RP 96
Robert Parker's Wine Advocate
The 2006 Dom Pérignon comes from a very rich vintage with an early ripeness that brought a lot of aromatic maturity. The white-golden prestige cuvée contains a bit more Chardonnay than Pinot Noir and opens with a deep and seductive, pretty accessible nose with intense yet fresh fruit aromas of pineapples, with peaches and tangerines. Lively and elegant on the palate, this is a full-bodied, unusually aromatic and fruity DP with a long and tension-filled expression.
WS 95
Wine Spectator
A graceful, minerally version, featuring rich notes of smoke, mandarin orange peel and chalk that lead to subtle accents of crème de cassis, toasted almond, espresso and star anise on the fine, creamy mousse. Seamlessly knit, with citrusy acidity leaving a mouthwatering impression on the finish. Drink now through 2031.
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Dom Perignon

Dom Perignon

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Dom Perignon, Champagne, France
Image of winery
Dom Pierre Perignon set out his vision to "create the best wine in the world" when he became Cellar Master at the sacred Abbey of Hautvillers in 1668. Over 40 years of dedication to this mission led to him being seen by many as the 'father of champagne', due to his visionary spirit and exceptional daring approach to the wine making process - in which he effectively laid down the fundamental rules in the methode champenoise. A favored wine of the Sun King Louis XIV, Dom Perignon himself compared his wine to "drinking stars".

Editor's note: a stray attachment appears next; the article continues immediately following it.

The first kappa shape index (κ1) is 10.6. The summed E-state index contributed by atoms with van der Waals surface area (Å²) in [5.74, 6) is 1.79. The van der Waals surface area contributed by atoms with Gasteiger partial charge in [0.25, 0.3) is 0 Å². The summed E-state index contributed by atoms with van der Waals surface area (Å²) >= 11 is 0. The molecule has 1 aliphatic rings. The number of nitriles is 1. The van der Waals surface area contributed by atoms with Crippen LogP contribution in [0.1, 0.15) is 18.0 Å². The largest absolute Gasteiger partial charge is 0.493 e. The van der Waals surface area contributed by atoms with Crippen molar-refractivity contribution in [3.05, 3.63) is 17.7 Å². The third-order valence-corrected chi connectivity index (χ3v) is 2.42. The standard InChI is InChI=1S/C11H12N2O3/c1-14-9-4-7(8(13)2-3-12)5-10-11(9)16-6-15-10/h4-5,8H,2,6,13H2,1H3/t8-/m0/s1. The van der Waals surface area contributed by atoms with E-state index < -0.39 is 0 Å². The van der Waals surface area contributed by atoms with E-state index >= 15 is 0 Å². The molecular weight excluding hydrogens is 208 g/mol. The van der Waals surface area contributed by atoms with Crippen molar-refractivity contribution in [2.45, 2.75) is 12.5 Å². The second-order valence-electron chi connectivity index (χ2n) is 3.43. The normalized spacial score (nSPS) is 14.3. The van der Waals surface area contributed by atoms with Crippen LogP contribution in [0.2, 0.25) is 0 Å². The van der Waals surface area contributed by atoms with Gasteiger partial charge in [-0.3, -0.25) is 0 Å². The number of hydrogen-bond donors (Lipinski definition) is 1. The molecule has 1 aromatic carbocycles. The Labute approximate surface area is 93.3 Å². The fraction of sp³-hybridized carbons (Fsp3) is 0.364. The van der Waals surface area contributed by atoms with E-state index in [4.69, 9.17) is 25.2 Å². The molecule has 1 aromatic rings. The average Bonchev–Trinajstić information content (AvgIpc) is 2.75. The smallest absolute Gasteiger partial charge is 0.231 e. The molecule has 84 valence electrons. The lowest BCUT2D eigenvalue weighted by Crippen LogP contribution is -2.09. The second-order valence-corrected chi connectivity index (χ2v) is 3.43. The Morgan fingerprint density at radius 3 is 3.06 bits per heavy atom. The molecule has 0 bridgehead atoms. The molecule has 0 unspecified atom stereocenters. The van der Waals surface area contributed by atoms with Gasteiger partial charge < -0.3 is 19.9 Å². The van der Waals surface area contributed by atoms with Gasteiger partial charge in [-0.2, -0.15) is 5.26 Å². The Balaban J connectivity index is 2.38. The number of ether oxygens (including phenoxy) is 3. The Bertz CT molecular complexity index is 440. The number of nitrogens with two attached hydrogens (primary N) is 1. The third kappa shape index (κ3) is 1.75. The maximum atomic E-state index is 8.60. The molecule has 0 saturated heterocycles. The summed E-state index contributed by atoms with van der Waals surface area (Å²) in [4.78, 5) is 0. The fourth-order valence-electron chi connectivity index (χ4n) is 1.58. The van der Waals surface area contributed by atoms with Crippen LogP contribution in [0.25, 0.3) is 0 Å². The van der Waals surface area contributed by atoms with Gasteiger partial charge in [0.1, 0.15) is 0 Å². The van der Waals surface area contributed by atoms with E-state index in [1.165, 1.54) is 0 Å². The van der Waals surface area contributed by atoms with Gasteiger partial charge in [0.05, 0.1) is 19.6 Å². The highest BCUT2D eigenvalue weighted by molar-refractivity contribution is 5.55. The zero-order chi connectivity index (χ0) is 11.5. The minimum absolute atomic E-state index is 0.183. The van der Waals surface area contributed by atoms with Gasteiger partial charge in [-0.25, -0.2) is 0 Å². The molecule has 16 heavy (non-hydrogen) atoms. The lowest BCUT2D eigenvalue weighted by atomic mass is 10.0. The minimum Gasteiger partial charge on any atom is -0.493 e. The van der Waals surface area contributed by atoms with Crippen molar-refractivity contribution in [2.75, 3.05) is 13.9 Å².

Dom Perignon is made through an assemblage of Pinot Noir and Chardonnay, created by using only the best grapes harvested from the 17 Grands Crus in Champagne and the Premier Cru of Hautvillers. One of the principle hallmarks of this House is its absolute commitment in only releasing in a vintage year. This commitment to vintage only requires Dom Perignon to reinvent itself every year, staying true to the daring and creative principles laid down by the Dom Pierre Pérignon himself. Today, this vision is led by Richard Geoffroy, Dom Pérignon’s Chef de Cave.